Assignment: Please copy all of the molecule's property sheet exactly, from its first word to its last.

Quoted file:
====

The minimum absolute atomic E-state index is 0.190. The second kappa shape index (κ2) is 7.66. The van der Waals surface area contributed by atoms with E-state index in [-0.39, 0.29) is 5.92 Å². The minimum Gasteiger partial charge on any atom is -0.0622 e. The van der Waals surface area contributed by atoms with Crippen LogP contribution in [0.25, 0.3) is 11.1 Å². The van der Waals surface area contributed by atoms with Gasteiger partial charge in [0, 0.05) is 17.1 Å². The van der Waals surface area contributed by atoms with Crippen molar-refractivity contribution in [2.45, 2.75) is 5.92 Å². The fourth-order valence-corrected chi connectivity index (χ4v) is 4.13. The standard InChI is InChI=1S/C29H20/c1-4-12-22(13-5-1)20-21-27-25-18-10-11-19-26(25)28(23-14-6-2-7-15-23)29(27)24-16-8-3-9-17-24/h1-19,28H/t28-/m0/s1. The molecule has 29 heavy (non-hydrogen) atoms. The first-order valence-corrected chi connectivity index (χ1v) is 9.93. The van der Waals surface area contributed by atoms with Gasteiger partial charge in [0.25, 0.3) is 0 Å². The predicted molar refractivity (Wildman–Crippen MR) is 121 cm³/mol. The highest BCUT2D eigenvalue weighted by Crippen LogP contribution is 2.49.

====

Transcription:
The minimum absolute atomic E-state index is 0.190. The second kappa shape index (κ2) is 7.66. The van der Waals surface area contributed by atoms with E-state index in [-0.39, 0.29) is 5.92 Å². The minimum Gasteiger partial charge on any atom is -0.0622 e. The van der Waals surface area contributed by atoms with Crippen LogP contribution in [0.25, 0.3) is 11.1 Å². The van der Waals surface area contributed by atoms with Gasteiger partial charge in [0, 0.05) is 17.1 Å². The van der Waals surface area contributed by atoms with Crippen molar-refractivity contribution in [2.45, 2.75) is 5.92 Å². The fourth-order valence-corrected chi connectivity index (χ4v) is 4.13. The standard InChI is InChI=1S/C29H20/c1-4-12-22(13-5-1)20-21-27-25-18-10-11-19-26(25)28(23-14-6-2-7-15-23)29(27)24-16-8-3-9-17-24/h1-19,28H/t28-/m0/s1. The molecule has 29 heavy (non-hydrogen) atoms. The first-order valence-corrected chi connectivity index (χ1v) is 9.93. The van der Waals surface area contributed by atoms with Gasteiger partial charge in [0.25, 0.3) is 0 Å². The predicted molar refractivity (Wildman–Crippen MR) is 121 cm³/mol. The highest BCUT2D eigenvalue weighted by Crippen LogP contribution is 2.49.